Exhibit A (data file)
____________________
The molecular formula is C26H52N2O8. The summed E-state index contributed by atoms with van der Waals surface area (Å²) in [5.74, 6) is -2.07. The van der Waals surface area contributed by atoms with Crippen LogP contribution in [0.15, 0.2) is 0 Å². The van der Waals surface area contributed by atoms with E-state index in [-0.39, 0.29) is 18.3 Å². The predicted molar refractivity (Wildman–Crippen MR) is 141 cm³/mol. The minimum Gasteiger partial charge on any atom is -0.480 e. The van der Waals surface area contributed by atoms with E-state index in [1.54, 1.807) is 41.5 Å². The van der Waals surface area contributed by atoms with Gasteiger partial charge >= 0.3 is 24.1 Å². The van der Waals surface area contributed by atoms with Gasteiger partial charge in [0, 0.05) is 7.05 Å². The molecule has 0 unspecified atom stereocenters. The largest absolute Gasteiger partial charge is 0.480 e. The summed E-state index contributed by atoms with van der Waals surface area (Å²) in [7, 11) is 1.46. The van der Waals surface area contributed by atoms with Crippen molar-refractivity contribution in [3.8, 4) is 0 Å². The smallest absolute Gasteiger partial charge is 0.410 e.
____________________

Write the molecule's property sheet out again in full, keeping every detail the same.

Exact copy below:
The molecular formula is C26H52N2O8. The summed E-state index contributed by atoms with van der Waals surface area (Å²) in [5.74, 6) is -2.07. The van der Waals surface area contributed by atoms with Crippen LogP contribution in [0.15, 0.2) is 0 Å². The van der Waals surface area contributed by atoms with E-state index in [-0.39, 0.29) is 18.3 Å². The predicted molar refractivity (Wildman–Crippen MR) is 141 cm³/mol. The minimum Gasteiger partial charge on any atom is -0.480 e. The van der Waals surface area contributed by atoms with E-state index in [1.54, 1.807) is 41.5 Å². The van der Waals surface area contributed by atoms with Gasteiger partial charge >= 0.3 is 24.1 Å². The van der Waals surface area contributed by atoms with Gasteiger partial charge in [0, 0.05) is 7.05 Å². The molecule has 0 unspecified atom stereocenters. The largest absolute Gasteiger partial charge is 0.480 e. The summed E-state index contributed by atoms with van der Waals surface area (Å²) in [7, 11) is 1.46. The van der Waals surface area contributed by atoms with Crippen molar-refractivity contribution in [3.8, 4) is 0 Å². The smallest absolute Gasteiger partial charge is 0.410 e.